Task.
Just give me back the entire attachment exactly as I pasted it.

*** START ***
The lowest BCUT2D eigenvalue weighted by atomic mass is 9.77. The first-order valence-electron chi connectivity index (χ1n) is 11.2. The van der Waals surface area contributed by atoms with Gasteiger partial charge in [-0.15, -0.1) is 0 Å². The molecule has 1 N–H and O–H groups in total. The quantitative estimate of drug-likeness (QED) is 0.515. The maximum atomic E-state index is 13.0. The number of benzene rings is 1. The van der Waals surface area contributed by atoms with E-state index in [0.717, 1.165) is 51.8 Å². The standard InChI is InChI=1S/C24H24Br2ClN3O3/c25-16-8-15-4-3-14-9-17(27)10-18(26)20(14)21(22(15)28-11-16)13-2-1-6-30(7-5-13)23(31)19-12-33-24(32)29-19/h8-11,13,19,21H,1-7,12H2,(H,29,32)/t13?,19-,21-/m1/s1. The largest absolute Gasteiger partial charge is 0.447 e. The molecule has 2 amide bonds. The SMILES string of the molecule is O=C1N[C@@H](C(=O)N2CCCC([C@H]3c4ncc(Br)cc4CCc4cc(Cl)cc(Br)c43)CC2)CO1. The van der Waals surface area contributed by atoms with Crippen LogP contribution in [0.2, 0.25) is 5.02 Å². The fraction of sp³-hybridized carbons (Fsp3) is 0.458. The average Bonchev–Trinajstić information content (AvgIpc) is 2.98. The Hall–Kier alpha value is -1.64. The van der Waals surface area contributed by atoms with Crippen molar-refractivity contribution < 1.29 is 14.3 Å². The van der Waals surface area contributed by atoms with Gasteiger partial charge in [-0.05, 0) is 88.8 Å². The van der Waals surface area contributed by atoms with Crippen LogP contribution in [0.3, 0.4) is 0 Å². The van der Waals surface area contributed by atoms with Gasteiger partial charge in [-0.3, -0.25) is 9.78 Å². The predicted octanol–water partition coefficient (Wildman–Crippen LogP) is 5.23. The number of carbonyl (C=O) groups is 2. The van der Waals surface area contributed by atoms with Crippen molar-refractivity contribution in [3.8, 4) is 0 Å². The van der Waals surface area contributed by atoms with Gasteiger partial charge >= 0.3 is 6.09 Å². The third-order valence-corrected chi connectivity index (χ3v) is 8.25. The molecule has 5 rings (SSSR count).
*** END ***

The lowest BCUT2D eigenvalue weighted by atomic mass is 9.77. The first-order valence-electron chi connectivity index (χ1n) is 11.2. The van der Waals surface area contributed by atoms with Gasteiger partial charge in [-0.15, -0.1) is 0 Å². The molecule has 1 N–H and O–H groups in total. The quantitative estimate of drug-likeness (QED) is 0.515. The maximum atomic E-state index is 13.0. The number of benzene rings is 1. The van der Waals surface area contributed by atoms with E-state index in [0.717, 1.165) is 51.8 Å². The standard InChI is InChI=1S/C24H24Br2ClN3O3/c25-16-8-15-4-3-14-9-17(27)10-18(26)20(14)21(22(15)28-11-16)13-2-1-6-30(7-5-13)23(31)19-12-33-24(32)29-19/h8-11,13,19,21H,1-7,12H2,(H,29,32)/t13?,19-,21-/m1/s1. The largest absolute Gasteiger partial charge is 0.447 e. The molecule has 2 amide bonds. The SMILES string of the molecule is O=C1N[C@@H](C(=O)N2CCCC([C@H]3c4ncc(Br)cc4CCc4cc(Cl)cc(Br)c43)CC2)CO1. The van der Waals surface area contributed by atoms with Crippen LogP contribution in [0.2, 0.25) is 5.02 Å². The fraction of sp³-hybridized carbons (Fsp3) is 0.458. The average Bonchev–Trinajstić information content (AvgIpc) is 2.98. The Hall–Kier alpha value is -1.64. The van der Waals surface area contributed by atoms with Crippen molar-refractivity contribution < 1.29 is 14.3 Å². The van der Waals surface area contributed by atoms with Gasteiger partial charge in [-0.05, 0) is 88.8 Å². The van der Waals surface area contributed by atoms with Crippen LogP contribution in [0.3, 0.4) is 0 Å². The van der Waals surface area contributed by atoms with Gasteiger partial charge in [-0.3, -0.25) is 9.78 Å². The predicted octanol–water partition coefficient (Wildman–Crippen LogP) is 5.23. The number of carbonyl (C=O) groups is 2. The van der Waals surface area contributed by atoms with Crippen molar-refractivity contribution in [3.8, 4) is 0 Å². The van der Waals surface area contributed by atoms with Gasteiger partial charge >= 0.3 is 6.09 Å². The third-order valence-corrected chi connectivity index (χ3v) is 8.25. The molecule has 5 rings (SSSR count).